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I believe, once your WPF application will need to execute something periodically, and today I would like to discuss how to do that.

There are two possible solutions. You can use classical System.Threading.Timer class or System.Windows.Threading.DispatcherTimer class, which is the part of WPF.

I have created an application to show you how to use the API.




Let’s take a look how you can implement timer using System.Threading.Timer class. First of all, it has to be initialized.


   1:  private Timer timer;
   3:  public MainWindow()
   4:  {
   5:      // Form initialization code 
   7:      timer = new Timer(OnTimer, null, Timeout.InfiniteTimeSpan, Timeout.InfiniteTimeSpan);
   8:  }


Timer’s constructor accepts four parameters. The first one is the callback method which is executed when timer ticks. I will show it to you soon. The second parameter is a state which is passed to the callback. It is null because there is nothing to pass this time. The third parameter is the amount of time to delay before the callback parameter invokes its methods. I use System.Threading.Timeout helper class to represent infinite timeout which simply means the timer is not going to start at the moment. And the final fourth parameter represents the time interval between invocations of the methods referenced by callback. Infinite timeout timespan means the callback method will be executed just once.

Well, the timer has been created. Let’s take a look how you can start the timer.


   1:  private void StartTimer(object sender, RoutedEventArgs e)
   2:  {
   3:      timer.Change(TimeSpan.Zero, new TimeSpan(0, 0, 1));
   5:      // Disable the start buttons and enable the reset button.
   6:  }


The timer is started by calling its Change method. It accepts two arguments: the amount of time to delay before the invoking the callback method and the time interval between invocations of the callback. TimeSpan.Zero means we start the timer immediately and TimeSpan(0, 0, 1) tells the timer to tick every second.

There is one method hasn’t been shown yet. This is the callback method OnTimer which does a simple task: it shows current time in the center of the screen. Unfortunately you cannot simple write something like this:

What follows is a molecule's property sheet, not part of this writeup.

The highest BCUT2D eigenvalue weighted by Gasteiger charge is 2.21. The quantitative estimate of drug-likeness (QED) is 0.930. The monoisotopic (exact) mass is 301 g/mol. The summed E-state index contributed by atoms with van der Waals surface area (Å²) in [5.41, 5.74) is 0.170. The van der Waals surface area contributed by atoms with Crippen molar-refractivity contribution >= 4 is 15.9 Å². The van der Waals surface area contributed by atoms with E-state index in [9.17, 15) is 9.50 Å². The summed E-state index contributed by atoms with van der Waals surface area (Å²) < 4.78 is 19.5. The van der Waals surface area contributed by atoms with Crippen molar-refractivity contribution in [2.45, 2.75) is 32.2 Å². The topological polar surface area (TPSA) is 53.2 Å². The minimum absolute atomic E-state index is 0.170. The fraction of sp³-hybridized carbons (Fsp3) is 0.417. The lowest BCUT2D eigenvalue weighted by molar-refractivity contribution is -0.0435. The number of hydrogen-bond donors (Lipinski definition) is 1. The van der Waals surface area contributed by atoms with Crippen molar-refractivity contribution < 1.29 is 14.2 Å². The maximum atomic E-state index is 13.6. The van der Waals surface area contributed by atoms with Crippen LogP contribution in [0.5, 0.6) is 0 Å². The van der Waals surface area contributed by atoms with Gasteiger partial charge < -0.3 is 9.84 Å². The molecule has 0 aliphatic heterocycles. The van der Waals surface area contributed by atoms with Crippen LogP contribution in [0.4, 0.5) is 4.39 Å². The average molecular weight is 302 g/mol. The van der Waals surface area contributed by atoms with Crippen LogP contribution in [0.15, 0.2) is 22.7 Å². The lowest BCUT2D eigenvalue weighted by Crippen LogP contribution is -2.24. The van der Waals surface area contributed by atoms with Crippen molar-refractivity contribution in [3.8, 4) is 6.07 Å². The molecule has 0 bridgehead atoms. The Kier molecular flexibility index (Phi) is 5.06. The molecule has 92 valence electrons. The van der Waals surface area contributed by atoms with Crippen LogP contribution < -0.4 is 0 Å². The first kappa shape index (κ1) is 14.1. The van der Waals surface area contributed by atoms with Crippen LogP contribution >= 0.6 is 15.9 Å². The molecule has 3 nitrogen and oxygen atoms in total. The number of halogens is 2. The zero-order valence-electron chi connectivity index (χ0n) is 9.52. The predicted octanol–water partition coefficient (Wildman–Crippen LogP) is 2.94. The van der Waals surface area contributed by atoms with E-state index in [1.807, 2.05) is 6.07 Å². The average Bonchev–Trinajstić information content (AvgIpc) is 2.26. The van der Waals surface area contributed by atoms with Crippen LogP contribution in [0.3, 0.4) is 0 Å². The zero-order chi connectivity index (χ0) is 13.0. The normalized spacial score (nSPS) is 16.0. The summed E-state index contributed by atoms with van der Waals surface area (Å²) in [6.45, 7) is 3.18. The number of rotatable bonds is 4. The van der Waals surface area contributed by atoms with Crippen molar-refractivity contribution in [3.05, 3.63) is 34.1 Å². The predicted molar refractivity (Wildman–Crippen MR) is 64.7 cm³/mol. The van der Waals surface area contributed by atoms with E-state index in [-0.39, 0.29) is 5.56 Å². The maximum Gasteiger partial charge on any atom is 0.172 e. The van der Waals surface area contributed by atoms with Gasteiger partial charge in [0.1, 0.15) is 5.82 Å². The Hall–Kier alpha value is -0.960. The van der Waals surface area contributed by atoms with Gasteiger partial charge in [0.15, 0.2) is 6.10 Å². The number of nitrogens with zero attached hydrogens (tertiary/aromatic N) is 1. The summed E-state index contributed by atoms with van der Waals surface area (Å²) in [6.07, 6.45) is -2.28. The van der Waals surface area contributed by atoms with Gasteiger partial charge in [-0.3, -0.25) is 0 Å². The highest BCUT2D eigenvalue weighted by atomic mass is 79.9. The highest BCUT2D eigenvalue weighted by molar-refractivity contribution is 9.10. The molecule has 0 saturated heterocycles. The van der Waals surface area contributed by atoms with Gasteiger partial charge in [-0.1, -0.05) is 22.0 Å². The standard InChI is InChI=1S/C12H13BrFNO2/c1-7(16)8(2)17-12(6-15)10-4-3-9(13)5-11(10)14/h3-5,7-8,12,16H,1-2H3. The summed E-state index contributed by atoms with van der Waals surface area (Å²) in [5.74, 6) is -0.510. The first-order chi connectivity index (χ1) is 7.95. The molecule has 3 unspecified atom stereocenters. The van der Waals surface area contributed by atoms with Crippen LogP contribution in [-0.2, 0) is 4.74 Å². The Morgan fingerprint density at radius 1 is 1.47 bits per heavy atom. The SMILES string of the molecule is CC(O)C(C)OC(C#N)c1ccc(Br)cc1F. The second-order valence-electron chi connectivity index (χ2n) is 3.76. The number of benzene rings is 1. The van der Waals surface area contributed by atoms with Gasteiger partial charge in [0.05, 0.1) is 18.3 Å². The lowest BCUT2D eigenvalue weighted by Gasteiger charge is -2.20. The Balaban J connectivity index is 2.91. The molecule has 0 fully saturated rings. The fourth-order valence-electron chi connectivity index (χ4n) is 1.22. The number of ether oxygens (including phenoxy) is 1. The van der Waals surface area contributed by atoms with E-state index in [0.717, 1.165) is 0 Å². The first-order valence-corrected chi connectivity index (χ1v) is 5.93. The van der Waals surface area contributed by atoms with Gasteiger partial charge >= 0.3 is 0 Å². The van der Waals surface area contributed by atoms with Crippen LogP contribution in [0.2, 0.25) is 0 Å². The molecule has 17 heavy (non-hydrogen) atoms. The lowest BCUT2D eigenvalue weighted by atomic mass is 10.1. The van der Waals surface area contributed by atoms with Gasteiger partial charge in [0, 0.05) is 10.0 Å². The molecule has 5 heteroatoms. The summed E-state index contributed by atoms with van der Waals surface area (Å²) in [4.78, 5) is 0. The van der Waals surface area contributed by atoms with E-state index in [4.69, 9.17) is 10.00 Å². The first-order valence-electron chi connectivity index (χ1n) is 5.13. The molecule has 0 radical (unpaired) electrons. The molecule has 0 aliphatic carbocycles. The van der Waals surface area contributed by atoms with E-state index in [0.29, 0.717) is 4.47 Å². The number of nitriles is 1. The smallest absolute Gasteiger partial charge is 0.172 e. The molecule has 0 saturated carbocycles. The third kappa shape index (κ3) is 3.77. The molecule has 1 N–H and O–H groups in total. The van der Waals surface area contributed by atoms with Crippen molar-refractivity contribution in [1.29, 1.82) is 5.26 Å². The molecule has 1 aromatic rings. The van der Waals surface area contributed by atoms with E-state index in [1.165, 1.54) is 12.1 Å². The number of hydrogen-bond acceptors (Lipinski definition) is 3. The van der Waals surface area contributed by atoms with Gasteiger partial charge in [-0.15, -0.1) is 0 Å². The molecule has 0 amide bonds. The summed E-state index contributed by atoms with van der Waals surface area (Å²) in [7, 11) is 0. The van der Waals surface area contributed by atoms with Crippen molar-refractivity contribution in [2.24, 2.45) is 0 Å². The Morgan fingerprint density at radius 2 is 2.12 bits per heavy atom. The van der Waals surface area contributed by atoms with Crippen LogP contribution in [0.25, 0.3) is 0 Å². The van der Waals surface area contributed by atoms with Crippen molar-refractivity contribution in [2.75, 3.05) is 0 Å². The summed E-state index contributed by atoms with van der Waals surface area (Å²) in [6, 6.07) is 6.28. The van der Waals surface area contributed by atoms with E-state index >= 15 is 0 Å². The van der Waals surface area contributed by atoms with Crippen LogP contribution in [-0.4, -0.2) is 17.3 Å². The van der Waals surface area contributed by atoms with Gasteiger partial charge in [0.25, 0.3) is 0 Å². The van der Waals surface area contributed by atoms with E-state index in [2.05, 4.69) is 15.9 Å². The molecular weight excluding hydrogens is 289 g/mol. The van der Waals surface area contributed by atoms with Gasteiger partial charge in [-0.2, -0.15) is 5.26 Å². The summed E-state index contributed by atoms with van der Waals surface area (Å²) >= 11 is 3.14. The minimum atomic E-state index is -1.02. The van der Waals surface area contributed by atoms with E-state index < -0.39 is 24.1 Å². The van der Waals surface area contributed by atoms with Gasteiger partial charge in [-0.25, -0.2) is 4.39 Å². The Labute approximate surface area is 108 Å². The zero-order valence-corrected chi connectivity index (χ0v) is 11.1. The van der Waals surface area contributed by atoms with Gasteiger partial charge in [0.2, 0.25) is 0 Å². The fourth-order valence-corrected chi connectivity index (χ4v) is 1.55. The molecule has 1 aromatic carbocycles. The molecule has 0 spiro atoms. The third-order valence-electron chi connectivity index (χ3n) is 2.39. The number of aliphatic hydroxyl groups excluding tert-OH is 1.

1:  clock.Content = DateTime.Now.ToString("hh:mm:ss");


The reason is Timer runs callback method on a separate thread, and it is not possible to access GUI controls from a non-GUI thread. You can avoid the problem using System.Windows.Threading.Dispatcher class.


   1:  private void OnTimer(object state)
   2:  {
   3:      Dispatcher.Invoke(() => ShowTime());
   4:  }
   6:  private void ShowTime()
   7:  {
   8:      clock.Content = DateTime.Now.ToString("hh:mm:ss");
   9:  }


You can build similar application using System.Windows.Threading.DispatcherTimer class. The class represents a timer which is integrated into the Dispatcher queue. It means that your callback method is executed on GUI thread and you can write a code which updates your GUI components directly.


   1:  private DispatcherTimer dispatcherTimer;
   3:  public MainWindow()
   4:  {
   5:      // Form initialization code 
   7:      dispatcherTimer = new DispatcherTimer { Interval = new TimeSpan(0, 0, 1) };
   8:      dispatcherTimer.Tick += OnDispatcherTimer;
   9:  }

Dispatcher timer has nicer and cleaner API. All you need is to specify tick interval and Tick event handler. The you just call Start method to start the timer.


private void StartDispatcher(object sender, RoutedEventArgs e)
    // Disable the start buttons and enable the reset button.

And, since the Tick event handler is executed on GUI thread, the code which sets the actual time is straightforward.


   1:  private void OnDispatcherTimer(object sender, EventArgs e)
   2:  {
   3:      ShowTime();
   4:  }

We’re almost done. Let’s take a look how to stop the timers.

It is easy with the Dispatcher Timer.


   1:  dispatcherTimer.Stop();

And slightly more complicated with the Timer. You should use Change method again.


   1:  timer.Change(Timeout.InfiniteTimeSpan, Timeout.InfiniteTimeSpan);

What is the best way to add timer into an application?

The Dispatcher Timer has simple interface, but its advantages are disadvantages at the same time. You should not use it if your Tick event handler executes time-consuming operations. It freezes your window which it is executing the event handler method. You should think about using System.Threading.Timer in this case.

The code is available on GitHub.

Posted on Saturday, November 10, 2012 12:28 AM .NET , WPF | Back to top

Comments on this post: WPF: Timers

# re: WPF: Timers
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Thanks for the tutorial. it's a simple comparison of two common timers in wpf and how/when to implement each in a simple word.
Left by amin on Dec 22, 2013 5:18 AM

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